The barred spiral galaxy M 83, Southern Pinwheel. The white spot in the middle is the "beam". (Source: Anglo-Australian Observatory)
In the beam of the spiral galaxy M 83, also called "Southern Wheel of Fire", stars are born in a kind of domino effect. This concludes an international team of astronomers from spectral studies of light from the beam of M 83. The observations were made at the Gemini Observatory in Chile. "A detailed analysis is still in progress, but our initial results suggest a complex sequence of star formation, " report Robert Sharp, Ian Parry of Cambridge University and their colleagues. They believe that the rotation of gas and stars in the central beam of the galaxy dictates a particular order of star formation. The astronomers thus contradict a theory that assumes a random star formation in the center of M 83.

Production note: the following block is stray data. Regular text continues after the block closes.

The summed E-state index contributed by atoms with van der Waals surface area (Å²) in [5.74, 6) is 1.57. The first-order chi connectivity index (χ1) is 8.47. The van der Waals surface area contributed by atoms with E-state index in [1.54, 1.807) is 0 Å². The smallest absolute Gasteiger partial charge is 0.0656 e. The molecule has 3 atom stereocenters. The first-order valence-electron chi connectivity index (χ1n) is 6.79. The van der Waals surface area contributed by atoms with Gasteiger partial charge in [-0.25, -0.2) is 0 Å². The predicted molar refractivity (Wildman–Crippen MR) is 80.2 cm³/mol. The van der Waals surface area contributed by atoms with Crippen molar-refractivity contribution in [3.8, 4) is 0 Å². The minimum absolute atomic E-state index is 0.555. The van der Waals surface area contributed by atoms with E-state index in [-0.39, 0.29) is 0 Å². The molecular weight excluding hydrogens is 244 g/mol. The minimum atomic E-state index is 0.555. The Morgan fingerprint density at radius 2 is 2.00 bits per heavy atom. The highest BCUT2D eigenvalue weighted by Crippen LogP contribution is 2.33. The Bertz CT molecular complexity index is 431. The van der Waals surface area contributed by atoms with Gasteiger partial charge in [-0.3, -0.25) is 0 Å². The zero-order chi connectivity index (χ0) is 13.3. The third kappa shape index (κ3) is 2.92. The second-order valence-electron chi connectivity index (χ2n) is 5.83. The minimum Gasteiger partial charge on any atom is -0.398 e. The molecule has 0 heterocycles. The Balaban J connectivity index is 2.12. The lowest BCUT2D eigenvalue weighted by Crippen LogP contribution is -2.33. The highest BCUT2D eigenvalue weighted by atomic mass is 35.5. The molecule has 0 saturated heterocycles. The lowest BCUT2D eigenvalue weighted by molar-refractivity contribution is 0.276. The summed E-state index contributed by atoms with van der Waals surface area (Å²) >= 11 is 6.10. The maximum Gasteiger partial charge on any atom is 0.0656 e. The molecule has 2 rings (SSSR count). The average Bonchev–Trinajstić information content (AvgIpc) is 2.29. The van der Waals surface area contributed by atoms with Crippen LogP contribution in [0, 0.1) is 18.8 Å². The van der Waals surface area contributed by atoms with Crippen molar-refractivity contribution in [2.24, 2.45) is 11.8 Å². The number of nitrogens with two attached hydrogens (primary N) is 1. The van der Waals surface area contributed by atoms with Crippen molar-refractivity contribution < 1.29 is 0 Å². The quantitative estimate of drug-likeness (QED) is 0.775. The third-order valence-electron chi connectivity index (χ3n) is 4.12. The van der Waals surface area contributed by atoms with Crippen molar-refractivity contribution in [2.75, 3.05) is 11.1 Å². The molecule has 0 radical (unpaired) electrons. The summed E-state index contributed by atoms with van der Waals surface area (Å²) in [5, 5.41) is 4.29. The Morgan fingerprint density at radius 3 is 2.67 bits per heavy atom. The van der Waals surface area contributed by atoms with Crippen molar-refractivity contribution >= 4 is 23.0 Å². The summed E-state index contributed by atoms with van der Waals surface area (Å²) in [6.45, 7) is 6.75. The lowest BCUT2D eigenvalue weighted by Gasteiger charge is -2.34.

From the spectral lines of light one can infer the chemical elements in the stars. Each chemical element emits its own specific "fingerprint" on spectral lines or filters out spectral lines from the light spectrum. With the new spectrograph CIRPASS the astronomers searched specifically for certain lines.

In particular, they were interested in the so-called Paschen beta line of hydrogen, which is emitted by young hot stars. The electron of the hydrogen atom can assume a variety of energy states. It can be thought of as the electron can orbit around the atomic nucleus on different orbits in different "heights". When jumping onto another track, a characteristic light radiation is emitted.

By comparing it to a particular spectral line absorbed by carbon monoxide found in the cold atmospheres of ancient giant stars, astronomers were able to deduce the age structure of the stars. display

Axel Tilleman


Recommended Editor'S Choice